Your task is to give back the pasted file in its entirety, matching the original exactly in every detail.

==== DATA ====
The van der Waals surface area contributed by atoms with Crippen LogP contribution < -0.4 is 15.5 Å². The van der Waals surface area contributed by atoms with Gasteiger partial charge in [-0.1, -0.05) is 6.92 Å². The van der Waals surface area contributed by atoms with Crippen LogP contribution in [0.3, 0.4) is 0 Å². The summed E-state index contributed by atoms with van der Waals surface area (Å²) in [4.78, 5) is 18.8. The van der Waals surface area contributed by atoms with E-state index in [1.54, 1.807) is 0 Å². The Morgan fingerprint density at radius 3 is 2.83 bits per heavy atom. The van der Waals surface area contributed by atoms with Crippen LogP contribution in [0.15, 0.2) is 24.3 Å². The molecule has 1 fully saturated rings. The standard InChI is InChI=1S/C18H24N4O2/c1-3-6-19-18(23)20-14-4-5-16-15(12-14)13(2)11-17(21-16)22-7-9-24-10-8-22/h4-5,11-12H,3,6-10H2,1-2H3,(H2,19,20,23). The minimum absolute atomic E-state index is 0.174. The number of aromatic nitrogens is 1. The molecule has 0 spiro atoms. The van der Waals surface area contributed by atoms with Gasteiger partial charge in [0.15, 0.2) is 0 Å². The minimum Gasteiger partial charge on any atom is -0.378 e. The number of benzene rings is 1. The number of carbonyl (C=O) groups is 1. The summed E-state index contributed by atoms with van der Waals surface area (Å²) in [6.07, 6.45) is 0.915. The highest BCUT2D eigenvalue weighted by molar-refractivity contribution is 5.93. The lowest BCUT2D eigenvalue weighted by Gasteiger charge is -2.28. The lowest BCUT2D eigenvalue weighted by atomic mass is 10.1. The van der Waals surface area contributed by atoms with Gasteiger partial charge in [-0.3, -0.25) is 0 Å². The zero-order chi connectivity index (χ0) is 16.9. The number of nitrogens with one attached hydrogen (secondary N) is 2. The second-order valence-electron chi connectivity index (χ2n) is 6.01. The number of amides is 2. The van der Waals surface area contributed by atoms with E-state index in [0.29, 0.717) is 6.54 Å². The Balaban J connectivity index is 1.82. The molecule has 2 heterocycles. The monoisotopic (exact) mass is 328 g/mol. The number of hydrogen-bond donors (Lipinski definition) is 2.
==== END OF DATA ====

The van der Waals surface area contributed by atoms with Crippen LogP contribution < -0.4 is 15.5 Å². The van der Waals surface area contributed by atoms with Gasteiger partial charge in [-0.1, -0.05) is 6.92 Å². The van der Waals surface area contributed by atoms with Crippen LogP contribution in [0.3, 0.4) is 0 Å². The summed E-state index contributed by atoms with van der Waals surface area (Å²) in [4.78, 5) is 18.8. The van der Waals surface area contributed by atoms with E-state index in [1.54, 1.807) is 0 Å². The Morgan fingerprint density at radius 3 is 2.83 bits per heavy atom. The van der Waals surface area contributed by atoms with Crippen LogP contribution in [0.15, 0.2) is 24.3 Å². The molecule has 1 fully saturated rings. The standard InChI is InChI=1S/C18H24N4O2/c1-3-6-19-18(23)20-14-4-5-16-15(12-14)13(2)11-17(21-16)22-7-9-24-10-8-22/h4-5,11-12H,3,6-10H2,1-2H3,(H2,19,20,23). The minimum absolute atomic E-state index is 0.174. The number of aromatic nitrogens is 1. The molecule has 0 spiro atoms. The van der Waals surface area contributed by atoms with Gasteiger partial charge in [0.15, 0.2) is 0 Å². The minimum Gasteiger partial charge on any atom is -0.378 e. The number of benzene rings is 1. The number of carbonyl (C=O) groups is 1. The summed E-state index contributed by atoms with van der Waals surface area (Å²) in [6.07, 6.45) is 0.915. The highest BCUT2D eigenvalue weighted by molar-refractivity contribution is 5.93. The lowest BCUT2D eigenvalue weighted by Gasteiger charge is -2.28. The lowest BCUT2D eigenvalue weighted by atomic mass is 10.1. The van der Waals surface area contributed by atoms with Gasteiger partial charge in [-0.3, -0.25) is 0 Å². The zero-order chi connectivity index (χ0) is 16.9. The number of nitrogens with one attached hydrogen (secondary N) is 2. The second-order valence-electron chi connectivity index (χ2n) is 6.01. The number of amides is 2. The van der Waals surface area contributed by atoms with E-state index in [0.29, 0.717) is 6.54 Å². The Balaban J connectivity index is 1.82. The molecule has 2 heterocycles. The monoisotopic (exact) mass is 328 g/mol. The number of hydrogen-bond donors (Lipinski definition) is 2.